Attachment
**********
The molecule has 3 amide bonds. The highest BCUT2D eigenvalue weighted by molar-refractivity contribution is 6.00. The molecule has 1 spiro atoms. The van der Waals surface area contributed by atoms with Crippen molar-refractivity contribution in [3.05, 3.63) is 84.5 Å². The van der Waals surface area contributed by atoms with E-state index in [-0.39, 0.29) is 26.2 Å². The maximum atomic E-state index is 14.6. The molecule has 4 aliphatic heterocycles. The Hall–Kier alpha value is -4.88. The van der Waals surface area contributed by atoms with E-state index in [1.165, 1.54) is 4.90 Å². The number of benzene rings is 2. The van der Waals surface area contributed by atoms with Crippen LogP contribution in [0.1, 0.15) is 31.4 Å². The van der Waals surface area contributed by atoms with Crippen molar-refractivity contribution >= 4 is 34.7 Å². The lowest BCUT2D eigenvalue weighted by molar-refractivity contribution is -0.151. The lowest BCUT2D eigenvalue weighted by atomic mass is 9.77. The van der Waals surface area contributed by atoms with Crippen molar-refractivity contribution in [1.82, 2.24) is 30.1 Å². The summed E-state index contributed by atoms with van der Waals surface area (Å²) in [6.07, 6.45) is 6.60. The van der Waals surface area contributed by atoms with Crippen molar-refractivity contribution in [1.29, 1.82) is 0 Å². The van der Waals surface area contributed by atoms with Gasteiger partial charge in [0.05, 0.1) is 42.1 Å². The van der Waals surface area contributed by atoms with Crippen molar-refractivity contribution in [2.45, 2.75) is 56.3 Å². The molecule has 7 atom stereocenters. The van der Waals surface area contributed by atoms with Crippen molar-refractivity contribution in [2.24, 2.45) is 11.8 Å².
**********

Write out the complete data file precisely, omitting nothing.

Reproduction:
The molecule has 3 amide bonds. The highest BCUT2D eigenvalue weighted by molar-refractivity contribution is 6.00. The molecule has 1 spiro atoms. The van der Waals surface area contributed by atoms with Crippen molar-refractivity contribution in [3.05, 3.63) is 84.5 Å². The van der Waals surface area contributed by atoms with E-state index in [-0.39, 0.29) is 26.2 Å². The maximum atomic E-state index is 14.6. The molecule has 4 aliphatic heterocycles. The Hall–Kier alpha value is -4.88. The van der Waals surface area contributed by atoms with E-state index in [1.165, 1.54) is 4.90 Å². The number of benzene rings is 2. The van der Waals surface area contributed by atoms with Crippen LogP contribution in [0.1, 0.15) is 31.4 Å². The van der Waals surface area contributed by atoms with Crippen molar-refractivity contribution >= 4 is 34.7 Å². The lowest BCUT2D eigenvalue weighted by molar-refractivity contribution is -0.151. The lowest BCUT2D eigenvalue weighted by atomic mass is 9.77. The van der Waals surface area contributed by atoms with Crippen molar-refractivity contribution in [1.82, 2.24) is 30.1 Å². The summed E-state index contributed by atoms with van der Waals surface area (Å²) in [6.07, 6.45) is 6.60. The van der Waals surface area contributed by atoms with Crippen molar-refractivity contribution in [1.29, 1.82) is 0 Å². The van der Waals surface area contributed by atoms with Gasteiger partial charge in [0.05, 0.1) is 42.1 Å². The van der Waals surface area contributed by atoms with Crippen molar-refractivity contribution in [2.45, 2.75) is 56.3 Å². The molecule has 7 atom stereocenters. The van der Waals surface area contributed by atoms with Crippen molar-refractivity contribution in [2.24, 2.45) is 11.8 Å².